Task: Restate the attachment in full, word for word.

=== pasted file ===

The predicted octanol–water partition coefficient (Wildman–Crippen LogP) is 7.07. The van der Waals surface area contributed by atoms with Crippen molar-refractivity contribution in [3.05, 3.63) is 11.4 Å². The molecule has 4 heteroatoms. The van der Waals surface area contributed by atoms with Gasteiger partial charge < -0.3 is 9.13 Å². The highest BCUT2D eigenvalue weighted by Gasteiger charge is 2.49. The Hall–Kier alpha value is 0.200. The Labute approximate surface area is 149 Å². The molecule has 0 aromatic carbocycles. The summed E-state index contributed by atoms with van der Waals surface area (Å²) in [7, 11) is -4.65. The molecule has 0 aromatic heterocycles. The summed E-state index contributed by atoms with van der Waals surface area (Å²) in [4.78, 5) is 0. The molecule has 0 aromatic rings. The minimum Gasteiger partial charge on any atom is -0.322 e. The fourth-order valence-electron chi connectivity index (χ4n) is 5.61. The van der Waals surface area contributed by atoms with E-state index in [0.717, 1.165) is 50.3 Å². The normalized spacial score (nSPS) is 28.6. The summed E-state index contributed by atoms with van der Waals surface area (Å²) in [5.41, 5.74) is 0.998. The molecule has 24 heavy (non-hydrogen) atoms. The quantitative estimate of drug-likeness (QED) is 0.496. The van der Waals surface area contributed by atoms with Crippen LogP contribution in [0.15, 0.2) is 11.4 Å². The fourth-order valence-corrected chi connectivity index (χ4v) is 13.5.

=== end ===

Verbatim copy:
The predicted octanol–water partition coefficient (Wildman–Crippen LogP) is 7.07. The van der Waals surface area contributed by atoms with Crippen molar-refractivity contribution in [3.05, 3.63) is 11.4 Å². The molecule has 4 heteroatoms. The van der Waals surface area contributed by atoms with Gasteiger partial charge < -0.3 is 9.13 Å². The highest BCUT2D eigenvalue weighted by Gasteiger charge is 2.49. The Hall–Kier alpha value is 0.200. The Labute approximate surface area is 149 Å². The molecule has 0 aromatic carbocycles. The summed E-state index contributed by atoms with van der Waals surface area (Å²) in [7, 11) is -4.65. The molecule has 0 aromatic heterocycles. The summed E-state index contributed by atoms with van der Waals surface area (Å²) in [4.78, 5) is 0. The molecule has 0 aromatic rings. The minimum Gasteiger partial charge on any atom is -0.322 e. The fourth-order valence-electron chi connectivity index (χ4n) is 5.61. The van der Waals surface area contributed by atoms with E-state index in [0.717, 1.165) is 50.3 Å². The normalized spacial score (nSPS) is 28.6. The summed E-state index contributed by atoms with van der Waals surface area (Å²) in [5.41, 5.74) is 0.998. The molecule has 24 heavy (non-hydrogen) atoms. The quantitative estimate of drug-likeness (QED) is 0.496. The van der Waals surface area contributed by atoms with Crippen LogP contribution in [0.15, 0.2) is 11.4 Å². The fourth-order valence-corrected chi connectivity index (χ4v) is 13.5.